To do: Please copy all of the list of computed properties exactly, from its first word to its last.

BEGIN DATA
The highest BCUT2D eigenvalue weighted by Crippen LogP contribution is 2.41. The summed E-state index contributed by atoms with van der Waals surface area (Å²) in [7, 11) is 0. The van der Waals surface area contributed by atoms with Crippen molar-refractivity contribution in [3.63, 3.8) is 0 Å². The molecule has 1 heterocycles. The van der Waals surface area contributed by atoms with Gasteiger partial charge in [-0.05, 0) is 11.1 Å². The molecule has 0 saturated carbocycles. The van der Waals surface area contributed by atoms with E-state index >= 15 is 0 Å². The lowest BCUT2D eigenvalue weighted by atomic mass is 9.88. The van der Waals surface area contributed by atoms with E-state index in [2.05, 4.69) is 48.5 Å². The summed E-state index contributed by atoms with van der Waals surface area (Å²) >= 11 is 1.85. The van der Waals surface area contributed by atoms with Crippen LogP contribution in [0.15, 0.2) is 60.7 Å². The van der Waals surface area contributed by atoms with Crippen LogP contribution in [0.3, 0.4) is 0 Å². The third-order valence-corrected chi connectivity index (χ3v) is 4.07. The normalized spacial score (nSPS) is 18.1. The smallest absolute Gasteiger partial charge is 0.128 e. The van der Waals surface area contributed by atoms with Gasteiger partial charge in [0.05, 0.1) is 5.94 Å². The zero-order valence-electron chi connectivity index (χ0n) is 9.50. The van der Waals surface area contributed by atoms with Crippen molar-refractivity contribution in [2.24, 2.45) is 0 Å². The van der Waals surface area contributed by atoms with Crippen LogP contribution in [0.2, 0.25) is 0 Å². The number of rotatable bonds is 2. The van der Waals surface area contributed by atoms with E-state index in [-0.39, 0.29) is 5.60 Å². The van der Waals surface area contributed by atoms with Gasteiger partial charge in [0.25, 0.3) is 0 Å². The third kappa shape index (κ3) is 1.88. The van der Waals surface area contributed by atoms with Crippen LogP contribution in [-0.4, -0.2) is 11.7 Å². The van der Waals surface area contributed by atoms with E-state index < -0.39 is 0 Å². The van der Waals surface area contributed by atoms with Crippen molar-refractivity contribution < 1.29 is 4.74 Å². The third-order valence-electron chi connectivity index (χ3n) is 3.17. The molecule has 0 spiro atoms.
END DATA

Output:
The highest BCUT2D eigenvalue weighted by Crippen LogP contribution is 2.41. The summed E-state index contributed by atoms with van der Waals surface area (Å²) in [7, 11) is 0. The van der Waals surface area contributed by atoms with Crippen molar-refractivity contribution in [3.63, 3.8) is 0 Å². The molecule has 1 heterocycles. The van der Waals surface area contributed by atoms with Gasteiger partial charge in [-0.05, 0) is 11.1 Å². The molecule has 0 saturated carbocycles. The van der Waals surface area contributed by atoms with E-state index >= 15 is 0 Å². The lowest BCUT2D eigenvalue weighted by atomic mass is 9.88. The van der Waals surface area contributed by atoms with E-state index in [2.05, 4.69) is 48.5 Å². The summed E-state index contributed by atoms with van der Waals surface area (Å²) >= 11 is 1.85. The van der Waals surface area contributed by atoms with Crippen LogP contribution in [0.15, 0.2) is 60.7 Å². The van der Waals surface area contributed by atoms with Crippen LogP contribution in [0.3, 0.4) is 0 Å². The third-order valence-corrected chi connectivity index (χ3v) is 4.07. The normalized spacial score (nSPS) is 18.1. The smallest absolute Gasteiger partial charge is 0.128 e. The van der Waals surface area contributed by atoms with Gasteiger partial charge in [0.05, 0.1) is 5.94 Å². The zero-order valence-electron chi connectivity index (χ0n) is 9.50. The van der Waals surface area contributed by atoms with Crippen molar-refractivity contribution in [2.24, 2.45) is 0 Å². The van der Waals surface area contributed by atoms with Crippen LogP contribution in [0.2, 0.25) is 0 Å². The number of rotatable bonds is 2. The van der Waals surface area contributed by atoms with E-state index in [-0.39, 0.29) is 5.60 Å². The van der Waals surface area contributed by atoms with Gasteiger partial charge in [0.25, 0.3) is 0 Å². The third kappa shape index (κ3) is 1.88. The van der Waals surface area contributed by atoms with Crippen LogP contribution in [-0.4, -0.2) is 11.7 Å². The van der Waals surface area contributed by atoms with E-state index < -0.39 is 0 Å². The van der Waals surface area contributed by atoms with Crippen molar-refractivity contribution < 1.29 is 4.74 Å². The third-order valence-electron chi connectivity index (χ3n) is 3.17. The molecule has 0 spiro atoms.